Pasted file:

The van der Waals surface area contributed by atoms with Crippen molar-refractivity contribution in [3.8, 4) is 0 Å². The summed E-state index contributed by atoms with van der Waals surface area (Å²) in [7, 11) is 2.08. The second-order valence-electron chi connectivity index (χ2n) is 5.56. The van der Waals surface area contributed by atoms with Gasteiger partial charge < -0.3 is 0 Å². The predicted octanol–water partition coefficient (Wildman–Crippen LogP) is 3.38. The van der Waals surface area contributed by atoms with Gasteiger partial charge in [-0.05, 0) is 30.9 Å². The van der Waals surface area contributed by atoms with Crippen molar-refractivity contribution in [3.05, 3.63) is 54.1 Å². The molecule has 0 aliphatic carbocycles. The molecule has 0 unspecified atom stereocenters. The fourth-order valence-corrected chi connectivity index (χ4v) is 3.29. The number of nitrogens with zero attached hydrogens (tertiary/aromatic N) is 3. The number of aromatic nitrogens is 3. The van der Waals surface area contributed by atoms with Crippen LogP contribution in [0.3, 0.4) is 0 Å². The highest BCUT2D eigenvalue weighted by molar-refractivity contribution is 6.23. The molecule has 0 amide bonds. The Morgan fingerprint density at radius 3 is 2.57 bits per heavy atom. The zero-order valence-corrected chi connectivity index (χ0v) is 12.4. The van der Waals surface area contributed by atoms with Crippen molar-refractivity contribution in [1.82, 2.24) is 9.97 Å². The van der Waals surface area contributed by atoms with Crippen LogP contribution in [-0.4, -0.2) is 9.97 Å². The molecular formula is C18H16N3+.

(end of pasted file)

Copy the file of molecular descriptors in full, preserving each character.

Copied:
The van der Waals surface area contributed by atoms with Crippen molar-refractivity contribution in [3.8, 4) is 0 Å². The summed E-state index contributed by atoms with van der Waals surface area (Å²) in [7, 11) is 2.08. The second-order valence-electron chi connectivity index (χ2n) is 5.56. The van der Waals surface area contributed by atoms with Gasteiger partial charge < -0.3 is 0 Å². The predicted octanol–water partition coefficient (Wildman–Crippen LogP) is 3.38. The van der Waals surface area contributed by atoms with Gasteiger partial charge in [-0.05, 0) is 30.9 Å². The van der Waals surface area contributed by atoms with Crippen molar-refractivity contribution in [3.05, 3.63) is 54.1 Å². The molecule has 0 aliphatic carbocycles. The molecule has 0 unspecified atom stereocenters. The fourth-order valence-corrected chi connectivity index (χ4v) is 3.29. The number of nitrogens with zero attached hydrogens (tertiary/aromatic N) is 3. The number of aromatic nitrogens is 3. The van der Waals surface area contributed by atoms with Crippen LogP contribution in [0.3, 0.4) is 0 Å². The highest BCUT2D eigenvalue weighted by molar-refractivity contribution is 6.23. The molecule has 0 amide bonds. The Morgan fingerprint density at radius 3 is 2.57 bits per heavy atom. The zero-order valence-corrected chi connectivity index (χ0v) is 12.4. The van der Waals surface area contributed by atoms with Crippen molar-refractivity contribution in [1.82, 2.24) is 9.97 Å². The van der Waals surface area contributed by atoms with Crippen LogP contribution in [-0.4, -0.2) is 9.97 Å². The molecular formula is C18H16N3+.